MISSOURI-KANSAS-TEXAS R. CO. V. MARS, 278 U. S. 258 (1929)Subscribe to Cases that cite 278 U. S. 258
U.S. Supreme Court
Missouri-Kansas-Texas R. Co. v. Mars, 278 U.S. 258 (1929)
Missouri-Kansas-Texas R. Co. v. Mars
Submitted November 28, 1928
Decided January 2, 1929
278 U.S. 258
ERROR TO THE SUPREME COURT OF THE STATE OF TEXAS
A state law (Texas, 1925 Revision, Art. 6422) providing that the property and franchise of a railroad, when sold within the state and acquired for operation by a new company, shall be subject to a lien for the satisfaction of claims for loss of property sustained in the operation of the railroad by the old company held not in conflict with § 20a of the Interstate Commerce Act, which relates exclusively to securities. P. 278 U. S. 260.
298 S.W. 271 affirmed.
Error to a decree of the Supreme Court of Texas which reversed the Court of Civil Appeals, 294 S.W. 941, in a suit to foreclose a lien on railroad properties acquired by the plaintiff in error after a receiver's sale.
MR. JUSTICE BUTLER delivered the opinion of the Court.
The predecessor of plaintiff in error was the Missouri, Kansas & Texas Railway Company of Texas. In 1915, its properties were placed in the hands of a receiver appointed chanroblesvirtualawlibrary
by the United States Court for the Northern District of Texas. In 1917, defendants in error obtained a judgment in the District Court of Dallas County, Texas, against that company and another carrier on a claim for damages to cattle being transported prior to the appointment of the receiver. The judgment was allowed as an unsecured claim. Pursuant to an order of court, the receiver sold the railroad properties subject, among other things, to claims under Article 6625 of the 1911 Revised Civil Statutes of Texas (Article 6422, 1925 Revision). The purchasers and their associates organized plaintiff in error and transferred to it the railway properties aforesaid, and that company continued to operate them in the service of the public as a common carrier. Defendants in error brought this suit to recover from plaintiff in error the amount remaining unpaid, and to have foreclosed a lien therefor which it claimed to have under Article 6625 upon the railroad properties so acquired. Plaintiff in error maintained that the state statute is repugnant to Interstate Commerce Act, § 20a, added by Transportation Act 1920, § 439 U.S.C. Tit. 49. The district court adjudged defendants in error entitled to recover, held the claim to be within the purview of Article 6625 and a lien upon the railroad properties, and decreed foreclosure. The Court of Civil Appeals reversed. The Supreme Court reversed the latter and in all things affirmed the decree of the district court. The case is here under § 237(a), Judicial Code (28 U.S.C.A § 344(a)).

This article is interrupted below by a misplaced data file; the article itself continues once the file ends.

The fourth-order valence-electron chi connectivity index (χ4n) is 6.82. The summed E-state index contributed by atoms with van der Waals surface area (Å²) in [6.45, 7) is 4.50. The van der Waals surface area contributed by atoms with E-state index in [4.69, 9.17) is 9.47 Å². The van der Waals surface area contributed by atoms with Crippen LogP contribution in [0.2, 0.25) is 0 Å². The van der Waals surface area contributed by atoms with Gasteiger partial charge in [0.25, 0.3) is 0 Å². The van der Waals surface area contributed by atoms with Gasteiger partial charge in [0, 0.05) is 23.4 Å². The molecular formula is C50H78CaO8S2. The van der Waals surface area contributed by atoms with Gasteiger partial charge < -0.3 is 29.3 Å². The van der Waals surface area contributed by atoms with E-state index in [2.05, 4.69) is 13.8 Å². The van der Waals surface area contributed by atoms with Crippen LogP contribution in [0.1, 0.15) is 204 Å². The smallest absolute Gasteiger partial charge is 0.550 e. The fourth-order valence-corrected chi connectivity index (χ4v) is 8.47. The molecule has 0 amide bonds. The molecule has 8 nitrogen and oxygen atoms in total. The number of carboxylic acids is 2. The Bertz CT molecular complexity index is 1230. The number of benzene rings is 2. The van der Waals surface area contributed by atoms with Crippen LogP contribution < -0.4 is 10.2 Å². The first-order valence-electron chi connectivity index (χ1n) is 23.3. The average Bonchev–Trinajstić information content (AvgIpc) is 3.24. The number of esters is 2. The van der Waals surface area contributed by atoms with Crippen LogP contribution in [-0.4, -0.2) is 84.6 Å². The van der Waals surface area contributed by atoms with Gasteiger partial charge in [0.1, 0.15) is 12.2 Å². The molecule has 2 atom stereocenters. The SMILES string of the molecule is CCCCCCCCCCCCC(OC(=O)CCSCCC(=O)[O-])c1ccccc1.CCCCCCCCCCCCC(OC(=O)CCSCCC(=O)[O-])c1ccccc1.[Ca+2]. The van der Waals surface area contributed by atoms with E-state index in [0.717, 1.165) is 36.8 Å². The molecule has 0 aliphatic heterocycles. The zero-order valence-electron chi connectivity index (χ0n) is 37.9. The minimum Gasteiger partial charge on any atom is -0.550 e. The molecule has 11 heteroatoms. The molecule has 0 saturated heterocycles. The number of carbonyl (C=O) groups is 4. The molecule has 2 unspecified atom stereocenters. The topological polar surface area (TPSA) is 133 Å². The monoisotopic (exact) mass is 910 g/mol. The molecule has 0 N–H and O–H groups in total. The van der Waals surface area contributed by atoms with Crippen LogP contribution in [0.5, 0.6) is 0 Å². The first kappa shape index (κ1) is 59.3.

The pertinent parts of Article 6625 follow:
"In case of a sale of the property and franchises of a railroad company within this state, the purchaser . . . and associates . . . may form a corporation . . . for the purpose of acquiring, owning, maintaining, and operating the road so purchased . . . , and, when such charter has been filed, the new corporation shall have the powers and privileges then conferred by the laws of this state upon chartered railroads. . . . The property and franchises so purchased
shall be charged with and subject to the payment of all subsisting liabilities and claims for death and personal injuries . . . for loss of and damage to the property sustained in the operation of the railroad by the sold out company . . . and for the current expenses of such operation."
The provisions of § 20a relied on by plaintiff in error are: Paragraph (2):
"It shall be unlawful for any carrier to issue any share of capital stock or any bond or other evidence of interest in or indebtedness of the carrier (hereinafter in this section collectively termed 'securities') or to assume any obligation or liability . . . in respect of the securities of any other person, . . . even though permitted by the authority creating the carrier corporation, unless and until, and then only to the extent that . . . the [Interstate Commerce] Commission by order authorizes such issue or assumption."
Paragraph (7) declares the jurisdiction of the Commission shall be exclusive and plenary. Paragraph (11) provides that any security issued or assumed without or contrary to the authorization of the Commission shall be void. It makes the carrier, directors, and officers who participate in such unauthorized issue or assumption liable for the damage sustained by one purchasing any such security without notice, and prescribes penalties for violations.
Plaintiff in error does not contend that the claim of the defendant in error is not covered by the terms of Article 6625 or that, considered without regard to § 20a, it would not be effective to charge the property. The purpose of that article is to subject the property of the railroad to payment of claims of the classes specified, and to prevent their defeat by a transfer of the property. And clearly § 20a relates exclusively to securities. It regulates those to be issued by the carrier and its assumption of liability or obligation in respect of those issued by others. And it declares the consequences to follow violations of the requirements chanroblesvirtualawlibrary
prescribed. It does not in any manner relate to liability for, or the payment of, claims specified in Article 6625. Its field of operation is wholly distinct from that covered by the state enactment.
It requires no discussion or citation of authority to show that there is no conflict between Article 6625 and the provisions of § 20a of the Transportation Act referred to. The contention of plaintiff in error is without merit.